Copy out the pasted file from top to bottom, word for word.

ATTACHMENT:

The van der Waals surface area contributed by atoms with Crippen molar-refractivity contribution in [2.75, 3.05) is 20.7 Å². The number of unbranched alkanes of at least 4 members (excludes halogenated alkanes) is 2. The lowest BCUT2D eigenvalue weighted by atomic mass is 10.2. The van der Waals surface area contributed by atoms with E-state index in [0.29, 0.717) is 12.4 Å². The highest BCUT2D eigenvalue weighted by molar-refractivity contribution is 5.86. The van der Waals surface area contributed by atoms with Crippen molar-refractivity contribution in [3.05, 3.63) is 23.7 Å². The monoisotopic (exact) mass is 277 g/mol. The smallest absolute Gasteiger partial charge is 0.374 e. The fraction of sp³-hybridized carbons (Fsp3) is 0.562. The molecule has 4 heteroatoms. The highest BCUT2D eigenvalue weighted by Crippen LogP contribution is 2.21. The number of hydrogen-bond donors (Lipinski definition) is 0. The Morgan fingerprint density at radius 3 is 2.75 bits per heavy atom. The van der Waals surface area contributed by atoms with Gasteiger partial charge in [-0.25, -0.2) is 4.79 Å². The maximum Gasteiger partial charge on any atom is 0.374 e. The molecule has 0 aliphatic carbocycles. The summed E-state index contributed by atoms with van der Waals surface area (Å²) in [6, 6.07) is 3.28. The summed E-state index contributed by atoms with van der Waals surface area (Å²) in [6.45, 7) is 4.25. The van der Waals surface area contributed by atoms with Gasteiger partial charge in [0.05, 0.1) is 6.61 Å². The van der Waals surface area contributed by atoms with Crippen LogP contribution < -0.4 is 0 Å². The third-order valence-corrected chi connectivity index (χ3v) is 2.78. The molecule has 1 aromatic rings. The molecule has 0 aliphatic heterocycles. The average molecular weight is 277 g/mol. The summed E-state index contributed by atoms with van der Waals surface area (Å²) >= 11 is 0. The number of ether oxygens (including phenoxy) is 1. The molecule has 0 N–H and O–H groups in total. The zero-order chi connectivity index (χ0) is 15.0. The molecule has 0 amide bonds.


The van der Waals surface area contributed by atoms with Crippen molar-refractivity contribution in [2.75, 3.05) is 20.7 Å². The number of unbranched alkanes of at least 4 members (excludes halogenated alkanes) is 2. The lowest BCUT2D eigenvalue weighted by atomic mass is 10.2. The van der Waals surface area contributed by atoms with E-state index in [0.29, 0.717) is 12.4 Å². The highest BCUT2D eigenvalue weighted by molar-refractivity contribution is 5.86. The van der Waals surface area contributed by atoms with Crippen molar-refractivity contribution in [3.05, 3.63) is 23.7 Å². The monoisotopic (exact) mass is 277 g/mol. The smallest absolute Gasteiger partial charge is 0.374 e. The fraction of sp³-hybridized carbons (Fsp3) is 0.562. The molecule has 4 heteroatoms. The highest BCUT2D eigenvalue weighted by Crippen LogP contribution is 2.21. The number of hydrogen-bond donors (Lipinski definition) is 0. The Morgan fingerprint density at radius 3 is 2.75 bits per heavy atom. The van der Waals surface area contributed by atoms with Gasteiger partial charge in [-0.25, -0.2) is 4.79 Å². The maximum Gasteiger partial charge on any atom is 0.374 e. The molecule has 0 aliphatic carbocycles. The summed E-state index contributed by atoms with van der Waals surface area (Å²) in [6, 6.07) is 3.28. The summed E-state index contributed by atoms with van der Waals surface area (Å²) in [6.45, 7) is 4.25. The van der Waals surface area contributed by atoms with Gasteiger partial charge in [0.05, 0.1) is 6.61 Å². The van der Waals surface area contributed by atoms with Crippen LogP contribution < -0.4 is 0 Å². The third-order valence-corrected chi connectivity index (χ3v) is 2.78. The molecule has 1 aromatic rings. The molecule has 0 aliphatic heterocycles. The average molecular weight is 277 g/mol. The summed E-state index contributed by atoms with van der Waals surface area (Å²) >= 11 is 0. The number of ether oxygens (including phenoxy) is 1. The molecule has 0 N–H and O–H groups in total. The zero-order chi connectivity index (χ0) is 15.0. The molecule has 0 amide bonds.